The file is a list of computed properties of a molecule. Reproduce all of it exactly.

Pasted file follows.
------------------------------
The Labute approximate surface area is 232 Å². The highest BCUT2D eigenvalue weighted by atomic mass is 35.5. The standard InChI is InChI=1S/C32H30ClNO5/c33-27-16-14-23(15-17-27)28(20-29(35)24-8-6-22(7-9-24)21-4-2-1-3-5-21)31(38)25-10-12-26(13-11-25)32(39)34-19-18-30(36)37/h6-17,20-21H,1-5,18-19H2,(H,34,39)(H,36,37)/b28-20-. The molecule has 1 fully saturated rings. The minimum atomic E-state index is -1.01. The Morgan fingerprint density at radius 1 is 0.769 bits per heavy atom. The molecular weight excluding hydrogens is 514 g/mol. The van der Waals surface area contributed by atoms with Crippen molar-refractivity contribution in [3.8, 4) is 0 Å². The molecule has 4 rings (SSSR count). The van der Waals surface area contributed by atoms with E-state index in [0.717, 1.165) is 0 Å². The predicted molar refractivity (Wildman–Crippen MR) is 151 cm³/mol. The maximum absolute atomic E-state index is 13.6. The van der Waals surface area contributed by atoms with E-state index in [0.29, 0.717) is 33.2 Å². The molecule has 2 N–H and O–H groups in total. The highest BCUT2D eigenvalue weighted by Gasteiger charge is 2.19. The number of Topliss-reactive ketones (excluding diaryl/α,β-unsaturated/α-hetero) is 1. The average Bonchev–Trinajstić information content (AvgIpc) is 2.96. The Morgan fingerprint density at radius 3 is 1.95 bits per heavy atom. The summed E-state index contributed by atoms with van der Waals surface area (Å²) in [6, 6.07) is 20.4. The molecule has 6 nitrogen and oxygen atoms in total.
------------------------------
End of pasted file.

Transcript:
The Labute approximate surface area is 232 Å². The highest BCUT2D eigenvalue weighted by atomic mass is 35.5. The standard InChI is InChI=1S/C32H30ClNO5/c33-27-16-14-23(15-17-27)28(20-29(35)24-8-6-22(7-9-24)21-4-2-1-3-5-21)31(38)25-10-12-26(13-11-25)32(39)34-19-18-30(36)37/h6-17,20-21H,1-5,18-19H2,(H,34,39)(H,36,37)/b28-20-. The molecule has 1 fully saturated rings. The minimum atomic E-state index is -1.01. The Morgan fingerprint density at radius 1 is 0.769 bits per heavy atom. The molecular weight excluding hydrogens is 514 g/mol. The van der Waals surface area contributed by atoms with Crippen molar-refractivity contribution in [3.8, 4) is 0 Å². The molecule has 4 rings (SSSR count). The van der Waals surface area contributed by atoms with E-state index in [0.717, 1.165) is 0 Å². The predicted molar refractivity (Wildman–Crippen MR) is 151 cm³/mol. The maximum absolute atomic E-state index is 13.6. The van der Waals surface area contributed by atoms with E-state index in [0.29, 0.717) is 33.2 Å². The molecule has 2 N–H and O–H groups in total. The highest BCUT2D eigenvalue weighted by Gasteiger charge is 2.19. The number of Topliss-reactive ketones (excluding diaryl/α,β-unsaturated/α-hetero) is 1. The average Bonchev–Trinajstić information content (AvgIpc) is 2.96. The Morgan fingerprint density at radius 3 is 1.95 bits per heavy atom. The summed E-state index contributed by atoms with van der Waals surface area (Å²) in [6, 6.07) is 20.4. The molecule has 6 nitrogen and oxygen atoms in total.